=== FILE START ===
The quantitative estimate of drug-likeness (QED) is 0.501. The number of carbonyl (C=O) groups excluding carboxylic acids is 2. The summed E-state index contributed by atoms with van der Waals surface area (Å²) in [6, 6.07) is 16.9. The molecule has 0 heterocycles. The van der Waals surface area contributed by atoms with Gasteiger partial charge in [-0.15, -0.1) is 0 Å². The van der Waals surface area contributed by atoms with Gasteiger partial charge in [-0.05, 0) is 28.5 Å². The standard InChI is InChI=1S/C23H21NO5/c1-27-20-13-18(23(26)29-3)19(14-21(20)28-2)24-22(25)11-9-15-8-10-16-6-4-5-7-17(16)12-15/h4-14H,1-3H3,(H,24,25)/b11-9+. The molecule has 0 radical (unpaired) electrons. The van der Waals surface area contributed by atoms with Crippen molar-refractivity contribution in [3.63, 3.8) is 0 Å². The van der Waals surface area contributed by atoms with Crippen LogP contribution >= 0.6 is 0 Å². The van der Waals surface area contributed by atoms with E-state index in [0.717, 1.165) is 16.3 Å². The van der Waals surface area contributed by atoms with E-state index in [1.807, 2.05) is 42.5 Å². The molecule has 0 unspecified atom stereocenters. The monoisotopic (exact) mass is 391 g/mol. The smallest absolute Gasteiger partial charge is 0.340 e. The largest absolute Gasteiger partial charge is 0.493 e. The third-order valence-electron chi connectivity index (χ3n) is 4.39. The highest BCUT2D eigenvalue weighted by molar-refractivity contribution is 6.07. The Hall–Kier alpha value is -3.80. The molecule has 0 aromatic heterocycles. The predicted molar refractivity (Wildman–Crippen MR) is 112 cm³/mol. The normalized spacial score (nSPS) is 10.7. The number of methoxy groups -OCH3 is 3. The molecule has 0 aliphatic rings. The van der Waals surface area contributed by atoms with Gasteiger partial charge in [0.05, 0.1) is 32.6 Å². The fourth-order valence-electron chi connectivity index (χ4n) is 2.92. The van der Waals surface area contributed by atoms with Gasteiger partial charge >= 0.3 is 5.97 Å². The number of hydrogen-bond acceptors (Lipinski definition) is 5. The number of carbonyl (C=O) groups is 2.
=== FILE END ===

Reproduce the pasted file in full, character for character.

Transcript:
The quantitative estimate of drug-likeness (QED) is 0.501. The number of carbonyl (C=O) groups excluding carboxylic acids is 2. The summed E-state index contributed by atoms with van der Waals surface area (Å²) in [6, 6.07) is 16.9. The molecule has 0 heterocycles. The van der Waals surface area contributed by atoms with Gasteiger partial charge in [-0.15, -0.1) is 0 Å². The van der Waals surface area contributed by atoms with Gasteiger partial charge in [-0.05, 0) is 28.5 Å². The standard InChI is InChI=1S/C23H21NO5/c1-27-20-13-18(23(26)29-3)19(14-21(20)28-2)24-22(25)11-9-15-8-10-16-6-4-5-7-17(16)12-15/h4-14H,1-3H3,(H,24,25)/b11-9+. The molecule has 0 radical (unpaired) electrons. The van der Waals surface area contributed by atoms with Crippen molar-refractivity contribution in [3.63, 3.8) is 0 Å². The van der Waals surface area contributed by atoms with Crippen LogP contribution >= 0.6 is 0 Å². The van der Waals surface area contributed by atoms with E-state index in [0.717, 1.165) is 16.3 Å². The van der Waals surface area contributed by atoms with E-state index in [1.807, 2.05) is 42.5 Å². The molecule has 0 unspecified atom stereocenters. The monoisotopic (exact) mass is 391 g/mol. The smallest absolute Gasteiger partial charge is 0.340 e. The largest absolute Gasteiger partial charge is 0.493 e. The third-order valence-electron chi connectivity index (χ3n) is 4.39. The highest BCUT2D eigenvalue weighted by molar-refractivity contribution is 6.07. The Hall–Kier alpha value is -3.80. The molecule has 0 aromatic heterocycles. The predicted molar refractivity (Wildman–Crippen MR) is 112 cm³/mol. The normalized spacial score (nSPS) is 10.7. The number of methoxy groups -OCH3 is 3. The molecule has 0 aliphatic rings. The van der Waals surface area contributed by atoms with Gasteiger partial charge in [0.05, 0.1) is 32.6 Å². The fourth-order valence-electron chi connectivity index (χ4n) is 2.92. The van der Waals surface area contributed by atoms with Gasteiger partial charge >= 0.3 is 5.97 Å². The number of hydrogen-bond acceptors (Lipinski definition) is 5. The number of carbonyl (C=O) groups is 2.